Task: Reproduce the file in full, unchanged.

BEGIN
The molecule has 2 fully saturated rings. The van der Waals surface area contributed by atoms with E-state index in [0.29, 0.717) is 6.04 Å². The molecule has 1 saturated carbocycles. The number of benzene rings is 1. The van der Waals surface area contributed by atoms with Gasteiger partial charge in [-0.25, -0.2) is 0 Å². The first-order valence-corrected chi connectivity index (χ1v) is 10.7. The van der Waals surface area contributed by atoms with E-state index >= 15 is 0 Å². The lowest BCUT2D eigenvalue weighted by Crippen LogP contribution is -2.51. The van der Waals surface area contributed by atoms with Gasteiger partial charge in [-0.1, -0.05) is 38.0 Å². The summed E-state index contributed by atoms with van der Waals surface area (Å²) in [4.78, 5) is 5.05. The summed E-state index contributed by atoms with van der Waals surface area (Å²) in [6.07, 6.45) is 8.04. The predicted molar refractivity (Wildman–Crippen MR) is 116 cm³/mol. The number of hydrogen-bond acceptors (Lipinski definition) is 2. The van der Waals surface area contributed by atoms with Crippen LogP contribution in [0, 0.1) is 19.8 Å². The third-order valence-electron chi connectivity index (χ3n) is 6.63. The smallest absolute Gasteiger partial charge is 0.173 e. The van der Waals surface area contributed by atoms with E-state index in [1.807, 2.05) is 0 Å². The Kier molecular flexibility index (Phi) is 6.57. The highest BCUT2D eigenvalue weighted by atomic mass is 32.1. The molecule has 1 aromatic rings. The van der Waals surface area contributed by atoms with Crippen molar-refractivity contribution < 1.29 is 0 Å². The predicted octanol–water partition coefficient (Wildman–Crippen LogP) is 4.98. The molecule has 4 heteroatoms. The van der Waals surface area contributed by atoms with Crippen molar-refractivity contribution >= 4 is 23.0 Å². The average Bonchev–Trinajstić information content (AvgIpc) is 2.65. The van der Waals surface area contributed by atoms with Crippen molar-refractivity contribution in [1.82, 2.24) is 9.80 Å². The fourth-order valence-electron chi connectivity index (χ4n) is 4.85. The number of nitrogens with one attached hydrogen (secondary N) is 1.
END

The molecule has 2 fully saturated rings. The van der Waals surface area contributed by atoms with E-state index in [0.29, 0.717) is 6.04 Å². The molecule has 1 saturated carbocycles. The number of benzene rings is 1. The van der Waals surface area contributed by atoms with Gasteiger partial charge in [-0.25, -0.2) is 0 Å². The first-order valence-corrected chi connectivity index (χ1v) is 10.7. The van der Waals surface area contributed by atoms with E-state index >= 15 is 0 Å². The lowest BCUT2D eigenvalue weighted by Crippen LogP contribution is -2.51. The van der Waals surface area contributed by atoms with Gasteiger partial charge in [-0.1, -0.05) is 38.0 Å². The summed E-state index contributed by atoms with van der Waals surface area (Å²) in [4.78, 5) is 5.05. The summed E-state index contributed by atoms with van der Waals surface area (Å²) in [6.07, 6.45) is 8.04. The predicted molar refractivity (Wildman–Crippen MR) is 116 cm³/mol. The number of hydrogen-bond acceptors (Lipinski definition) is 2. The van der Waals surface area contributed by atoms with Crippen LogP contribution in [0, 0.1) is 19.8 Å². The third-order valence-electron chi connectivity index (χ3n) is 6.63. The smallest absolute Gasteiger partial charge is 0.173 e. The van der Waals surface area contributed by atoms with E-state index in [1.807, 2.05) is 0 Å². The Kier molecular flexibility index (Phi) is 6.57. The highest BCUT2D eigenvalue weighted by atomic mass is 32.1. The molecule has 1 aromatic rings. The van der Waals surface area contributed by atoms with Crippen molar-refractivity contribution < 1.29 is 0 Å². The predicted octanol–water partition coefficient (Wildman–Crippen LogP) is 4.98. The molecule has 4 heteroatoms. The van der Waals surface area contributed by atoms with Crippen molar-refractivity contribution >= 4 is 23.0 Å². The average Bonchev–Trinajstić information content (AvgIpc) is 2.65. The van der Waals surface area contributed by atoms with Crippen molar-refractivity contribution in [1.82, 2.24) is 9.80 Å². The fourth-order valence-electron chi connectivity index (χ4n) is 4.85. The number of nitrogens with one attached hydrogen (secondary N) is 1.